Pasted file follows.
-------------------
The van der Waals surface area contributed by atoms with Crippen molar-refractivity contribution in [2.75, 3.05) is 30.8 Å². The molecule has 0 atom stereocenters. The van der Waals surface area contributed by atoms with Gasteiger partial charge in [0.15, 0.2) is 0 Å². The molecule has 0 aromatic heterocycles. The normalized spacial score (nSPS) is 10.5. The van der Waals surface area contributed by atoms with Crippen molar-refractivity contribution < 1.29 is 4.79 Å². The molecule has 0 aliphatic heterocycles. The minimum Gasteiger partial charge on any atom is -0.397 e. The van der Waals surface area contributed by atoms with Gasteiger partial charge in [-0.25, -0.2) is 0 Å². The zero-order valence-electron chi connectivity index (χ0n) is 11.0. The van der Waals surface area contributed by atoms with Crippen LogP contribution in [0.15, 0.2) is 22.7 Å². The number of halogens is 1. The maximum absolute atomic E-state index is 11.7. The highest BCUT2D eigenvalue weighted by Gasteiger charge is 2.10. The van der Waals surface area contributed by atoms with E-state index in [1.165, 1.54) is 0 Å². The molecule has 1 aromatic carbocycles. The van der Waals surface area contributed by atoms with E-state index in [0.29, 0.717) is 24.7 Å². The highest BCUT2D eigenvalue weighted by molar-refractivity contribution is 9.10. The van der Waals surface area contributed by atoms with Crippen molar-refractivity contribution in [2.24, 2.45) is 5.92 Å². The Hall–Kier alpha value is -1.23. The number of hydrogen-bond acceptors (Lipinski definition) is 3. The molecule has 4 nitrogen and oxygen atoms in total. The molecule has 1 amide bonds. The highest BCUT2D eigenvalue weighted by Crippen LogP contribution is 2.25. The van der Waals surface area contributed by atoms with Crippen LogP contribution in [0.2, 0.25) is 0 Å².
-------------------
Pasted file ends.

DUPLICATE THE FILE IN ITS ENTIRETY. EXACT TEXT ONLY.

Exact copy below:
The van der Waals surface area contributed by atoms with Crippen molar-refractivity contribution in [2.75, 3.05) is 30.8 Å². The molecule has 0 atom stereocenters. The van der Waals surface area contributed by atoms with Gasteiger partial charge in [0.15, 0.2) is 0 Å². The molecule has 0 aromatic heterocycles. The normalized spacial score (nSPS) is 10.5. The van der Waals surface area contributed by atoms with Crippen molar-refractivity contribution < 1.29 is 4.79 Å². The molecule has 0 aliphatic heterocycles. The minimum Gasteiger partial charge on any atom is -0.397 e. The van der Waals surface area contributed by atoms with Gasteiger partial charge in [-0.25, -0.2) is 0 Å². The zero-order valence-electron chi connectivity index (χ0n) is 11.0. The van der Waals surface area contributed by atoms with Crippen LogP contribution in [0.15, 0.2) is 22.7 Å². The number of halogens is 1. The maximum absolute atomic E-state index is 11.7. The highest BCUT2D eigenvalue weighted by Gasteiger charge is 2.10. The van der Waals surface area contributed by atoms with E-state index in [1.165, 1.54) is 0 Å². The molecule has 1 aromatic carbocycles. The van der Waals surface area contributed by atoms with E-state index in [0.29, 0.717) is 24.7 Å². The highest BCUT2D eigenvalue weighted by molar-refractivity contribution is 9.10. The van der Waals surface area contributed by atoms with Crippen molar-refractivity contribution in [2.24, 2.45) is 5.92 Å². The Hall–Kier alpha value is -1.23. The number of hydrogen-bond acceptors (Lipinski definition) is 3. The molecule has 4 nitrogen and oxygen atoms in total. The molecule has 1 amide bonds. The highest BCUT2D eigenvalue weighted by Crippen LogP contribution is 2.25. The van der Waals surface area contributed by atoms with Crippen LogP contribution in [0.2, 0.25) is 0 Å².